I bet the people whinging about not being able to afford houses are the same people who eat out every night, travel overseas every year and sending their 3 kids to private schools. Something has to give…

Saying “I bet” doesn’t make something a fact. In this case, it’s not even close to the reality.

One of the things that doesn’t help is the foreign owned Real Estate laws that the labor gov changed meaning any one from overseas can buy as much as they like.

Mysteryman 8:00 am 28 Feb 12

jayskette said :

I bet the people whinging about not being able to afford houses are the same people who eat out every night, travel overseas every year and sending their 3 kids to private schools. Something has to give…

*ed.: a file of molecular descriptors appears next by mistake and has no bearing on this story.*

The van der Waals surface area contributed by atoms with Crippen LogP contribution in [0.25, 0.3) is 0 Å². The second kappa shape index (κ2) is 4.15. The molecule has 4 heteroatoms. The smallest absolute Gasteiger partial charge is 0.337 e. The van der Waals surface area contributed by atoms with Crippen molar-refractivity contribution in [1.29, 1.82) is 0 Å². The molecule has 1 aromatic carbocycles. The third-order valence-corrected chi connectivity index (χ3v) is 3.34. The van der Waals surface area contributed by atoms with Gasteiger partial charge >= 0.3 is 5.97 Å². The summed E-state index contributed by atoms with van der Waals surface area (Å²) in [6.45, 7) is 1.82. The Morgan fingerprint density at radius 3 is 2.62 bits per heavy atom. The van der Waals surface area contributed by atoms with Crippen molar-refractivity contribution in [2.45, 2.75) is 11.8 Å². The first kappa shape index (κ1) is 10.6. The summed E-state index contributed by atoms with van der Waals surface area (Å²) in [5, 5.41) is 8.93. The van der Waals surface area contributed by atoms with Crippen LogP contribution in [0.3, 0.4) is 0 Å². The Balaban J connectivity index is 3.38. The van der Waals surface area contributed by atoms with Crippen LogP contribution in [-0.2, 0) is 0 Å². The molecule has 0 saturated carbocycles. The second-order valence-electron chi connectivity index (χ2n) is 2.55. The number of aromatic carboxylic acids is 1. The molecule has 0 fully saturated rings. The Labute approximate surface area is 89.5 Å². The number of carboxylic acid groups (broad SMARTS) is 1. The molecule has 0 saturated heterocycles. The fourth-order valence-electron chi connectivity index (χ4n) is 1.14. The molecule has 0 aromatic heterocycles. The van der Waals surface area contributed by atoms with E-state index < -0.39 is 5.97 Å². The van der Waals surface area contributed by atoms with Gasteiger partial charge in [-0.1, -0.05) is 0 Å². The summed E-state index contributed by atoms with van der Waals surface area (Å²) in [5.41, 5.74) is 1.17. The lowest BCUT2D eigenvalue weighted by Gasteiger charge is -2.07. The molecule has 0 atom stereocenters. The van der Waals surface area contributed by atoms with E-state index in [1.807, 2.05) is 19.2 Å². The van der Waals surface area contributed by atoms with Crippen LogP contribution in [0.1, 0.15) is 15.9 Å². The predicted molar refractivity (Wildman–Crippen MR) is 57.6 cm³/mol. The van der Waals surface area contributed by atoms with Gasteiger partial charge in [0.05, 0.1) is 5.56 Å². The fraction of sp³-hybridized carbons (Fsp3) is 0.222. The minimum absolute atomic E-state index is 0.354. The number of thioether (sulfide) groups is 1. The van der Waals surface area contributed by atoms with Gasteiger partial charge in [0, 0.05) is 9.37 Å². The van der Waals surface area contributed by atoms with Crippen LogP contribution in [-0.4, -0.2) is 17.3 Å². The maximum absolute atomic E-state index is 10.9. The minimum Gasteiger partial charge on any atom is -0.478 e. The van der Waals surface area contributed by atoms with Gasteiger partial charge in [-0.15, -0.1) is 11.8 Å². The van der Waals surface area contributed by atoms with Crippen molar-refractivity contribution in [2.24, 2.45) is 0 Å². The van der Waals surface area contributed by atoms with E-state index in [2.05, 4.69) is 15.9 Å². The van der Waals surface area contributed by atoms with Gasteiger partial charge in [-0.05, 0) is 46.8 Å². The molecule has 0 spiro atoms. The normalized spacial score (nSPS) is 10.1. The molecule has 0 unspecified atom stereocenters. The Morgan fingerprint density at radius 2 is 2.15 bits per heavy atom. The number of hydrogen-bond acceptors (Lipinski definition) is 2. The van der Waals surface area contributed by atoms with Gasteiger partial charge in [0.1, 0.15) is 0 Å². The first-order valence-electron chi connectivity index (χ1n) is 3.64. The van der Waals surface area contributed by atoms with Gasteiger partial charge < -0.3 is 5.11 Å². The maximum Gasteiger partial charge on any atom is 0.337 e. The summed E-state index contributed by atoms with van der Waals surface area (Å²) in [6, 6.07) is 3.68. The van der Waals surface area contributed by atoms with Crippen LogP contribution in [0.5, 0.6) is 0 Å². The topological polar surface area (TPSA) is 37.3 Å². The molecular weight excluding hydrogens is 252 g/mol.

Saying “I bet” doesn’t make something a fact. In this case, it’s not even close to the reality.

jayskette 6:57 pm 27 Feb 12

I bet the people whinging about not being able to afford houses are the same people who eat out every night, travel overseas every year and sending their 3 kids to private schools. Something has to give…

VYBerlinaV8_is_back 4:59 pm 27 Feb 12

shauno said :

DermottBanana said :

Having seen three bedroom ex-govt houses selling in Goulburn for under $200K less than a year ago, I’m not surprised it’s considered an investment hotspot. An hour from Canberra city? I’m sure commuters in other capital cities would be content with a mediocre house an hour from the office for that sort of price.

Investment hot spot? I see inner north with walking distance to city as a hotspot, In one of my places about 5mins to the city lol.